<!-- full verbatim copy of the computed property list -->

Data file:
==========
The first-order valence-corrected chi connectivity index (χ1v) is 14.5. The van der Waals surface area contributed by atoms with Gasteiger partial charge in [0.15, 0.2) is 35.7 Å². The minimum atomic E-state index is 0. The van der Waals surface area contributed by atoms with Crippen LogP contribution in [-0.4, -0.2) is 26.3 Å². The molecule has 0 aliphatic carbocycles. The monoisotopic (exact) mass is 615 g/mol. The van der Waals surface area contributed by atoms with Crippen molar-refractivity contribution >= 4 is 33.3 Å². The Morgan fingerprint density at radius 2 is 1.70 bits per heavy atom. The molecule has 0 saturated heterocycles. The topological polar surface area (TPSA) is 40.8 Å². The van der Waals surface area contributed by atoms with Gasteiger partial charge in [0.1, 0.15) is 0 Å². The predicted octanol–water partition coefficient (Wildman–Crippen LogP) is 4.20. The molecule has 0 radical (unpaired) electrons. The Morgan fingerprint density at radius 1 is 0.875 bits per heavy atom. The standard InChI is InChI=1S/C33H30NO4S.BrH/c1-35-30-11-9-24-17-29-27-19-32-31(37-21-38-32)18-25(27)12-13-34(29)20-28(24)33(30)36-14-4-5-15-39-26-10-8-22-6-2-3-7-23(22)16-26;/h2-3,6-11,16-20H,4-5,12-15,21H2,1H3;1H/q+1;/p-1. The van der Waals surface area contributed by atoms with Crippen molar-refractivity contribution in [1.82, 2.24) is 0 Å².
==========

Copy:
The first-order valence-corrected chi connectivity index (χ1v) is 14.5. The van der Waals surface area contributed by atoms with Gasteiger partial charge in [0.15, 0.2) is 35.7 Å². The minimum atomic E-state index is 0. The van der Waals surface area contributed by atoms with Crippen LogP contribution in [-0.4, -0.2) is 26.3 Å². The molecule has 0 aliphatic carbocycles. The monoisotopic (exact) mass is 615 g/mol. The van der Waals surface area contributed by atoms with Crippen molar-refractivity contribution >= 4 is 33.3 Å². The Morgan fingerprint density at radius 2 is 1.70 bits per heavy atom. The molecule has 0 saturated heterocycles. The topological polar surface area (TPSA) is 40.8 Å². The van der Waals surface area contributed by atoms with Gasteiger partial charge in [0.1, 0.15) is 0 Å². The predicted octanol–water partition coefficient (Wildman–Crippen LogP) is 4.20. The molecule has 0 radical (unpaired) electrons. The Morgan fingerprint density at radius 1 is 0.875 bits per heavy atom. The standard InChI is InChI=1S/C33H30NO4S.BrH/c1-35-30-11-9-24-17-29-27-19-32-31(37-21-38-32)18-25(27)12-13-34(29)20-28(24)33(30)36-14-4-5-15-39-26-10-8-22-6-2-3-7-23(22)16-26;/h2-3,6-11,16-20H,4-5,12-15,21H2,1H3;1H/q+1;/p-1. The van der Waals surface area contributed by atoms with Crippen molar-refractivity contribution in [1.82, 2.24) is 0 Å².